Like a lot of folks, Christine Wren employs a whole range of tactics to manage the heat in her Hillyard home.
Her house, built in 1948, does not have air conditioning. Wren, 73, bought it five years ago, when she returned to her hometown upon her retirement from working for the Renton School District as a computer technician.
Her chief weapon against the heat is a sturdy box fan. At night, she opens windows and puts it on to encourage air to flow through the house. During the day, she shuts the house down, and employs a trick her mom used – placing a pan of ice water in front of the fan to “make my own swamp cooler.”
When it gets really hot, she goes downstairs.
“You go down and it gets cooler,” she said. “You go upstairs to go to hell in my house.”
All of this will sound familiar to anyone who lives in an older home, who lacks air conditioning, or who performs the elaborate rituals – upstairs-downstairs, managing the air flow, blocking out the sun – to get through hot days.
On Monday, Wren and a friend, who had come to visit to celebrate Wren’s birthday, were playing cribbage in the afternoon, as the temperatures climbed toward 107.
“It was real warm,” she said, “but we had the fan.”
Right up until they didn’t.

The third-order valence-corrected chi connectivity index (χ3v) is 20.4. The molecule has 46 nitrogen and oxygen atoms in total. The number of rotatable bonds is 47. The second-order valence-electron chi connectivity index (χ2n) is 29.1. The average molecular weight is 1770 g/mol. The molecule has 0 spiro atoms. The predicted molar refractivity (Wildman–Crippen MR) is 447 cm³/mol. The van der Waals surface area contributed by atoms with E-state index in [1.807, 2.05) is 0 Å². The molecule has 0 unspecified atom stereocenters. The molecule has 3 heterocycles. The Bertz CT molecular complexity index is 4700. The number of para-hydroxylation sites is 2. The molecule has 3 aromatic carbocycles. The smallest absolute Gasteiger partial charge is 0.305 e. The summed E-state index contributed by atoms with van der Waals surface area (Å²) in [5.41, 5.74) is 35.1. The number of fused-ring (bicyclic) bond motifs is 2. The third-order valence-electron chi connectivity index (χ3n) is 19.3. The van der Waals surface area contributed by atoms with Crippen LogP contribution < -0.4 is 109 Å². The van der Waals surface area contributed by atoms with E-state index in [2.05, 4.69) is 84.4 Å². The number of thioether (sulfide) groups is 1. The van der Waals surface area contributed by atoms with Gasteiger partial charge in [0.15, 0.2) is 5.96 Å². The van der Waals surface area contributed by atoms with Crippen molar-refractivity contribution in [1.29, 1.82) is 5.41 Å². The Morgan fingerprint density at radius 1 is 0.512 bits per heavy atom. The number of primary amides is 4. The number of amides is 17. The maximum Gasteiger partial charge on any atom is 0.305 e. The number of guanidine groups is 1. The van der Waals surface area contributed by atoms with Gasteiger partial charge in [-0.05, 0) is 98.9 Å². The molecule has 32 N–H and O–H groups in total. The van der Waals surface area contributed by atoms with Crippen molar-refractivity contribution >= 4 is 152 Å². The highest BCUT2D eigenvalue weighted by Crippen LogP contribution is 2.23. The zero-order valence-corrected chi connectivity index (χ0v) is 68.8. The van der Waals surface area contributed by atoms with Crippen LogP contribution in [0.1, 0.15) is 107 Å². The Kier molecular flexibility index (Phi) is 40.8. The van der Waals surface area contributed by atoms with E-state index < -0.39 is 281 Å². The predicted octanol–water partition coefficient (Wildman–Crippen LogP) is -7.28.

The fan stopped spinning around 1:45. Wondering what had happened, Wren reached out to Avista. After some hoop-jumping, she wound up talking to a representative who, she said, told her the outage had been caused by … lightning.
“I asked her again: ‘Are you sure?’ ” Wren said. “And she assured me, ‘Yes, it was lightning.’
“I started laughing.”
When she saw the news the following day that the utility had to initiate shutdowns to prevent more widespread system failures she went from disbelief to anger.
“I would have preferred the ‘I do not know’ response rather than a bold-face lie,” she wrote in a message describing her experience.
Avista acknowledged the miscommunication on Wednesday, saying that customer service representatives were relying on a mapping outage system that had not yet been updated to include heat as a cause.
Customer service representatives were relying on a system based on past outages, the utility said. When customers called, representatives consulted the outage map, which indicated the cause was weather. Of the subcategories under weather, the system only displayed the options of wind, ice and snow, and lightning.
“This was likely the reason the (representative) shared this with a customer,” Avista spokeswoman Casey Fielder said in a written message.
She said Avista is updating its system to included heat-related causes.
“We understand that this is not an ideal or helpful situation for our customers and employees when the information we share isn’t accurate,” she said. “We’re continuing to improve our processes so we can provide our customers with the information that they want and need.”
Wren was one of some 9,000 Avista customers who lost power suddenly and without warning on Monday, in some of the hottest hours of this historic heat wave. The outages, which Avista says it was forced to implement to protect an overloaded power system, were followed by a slow and confusing public response from the utility.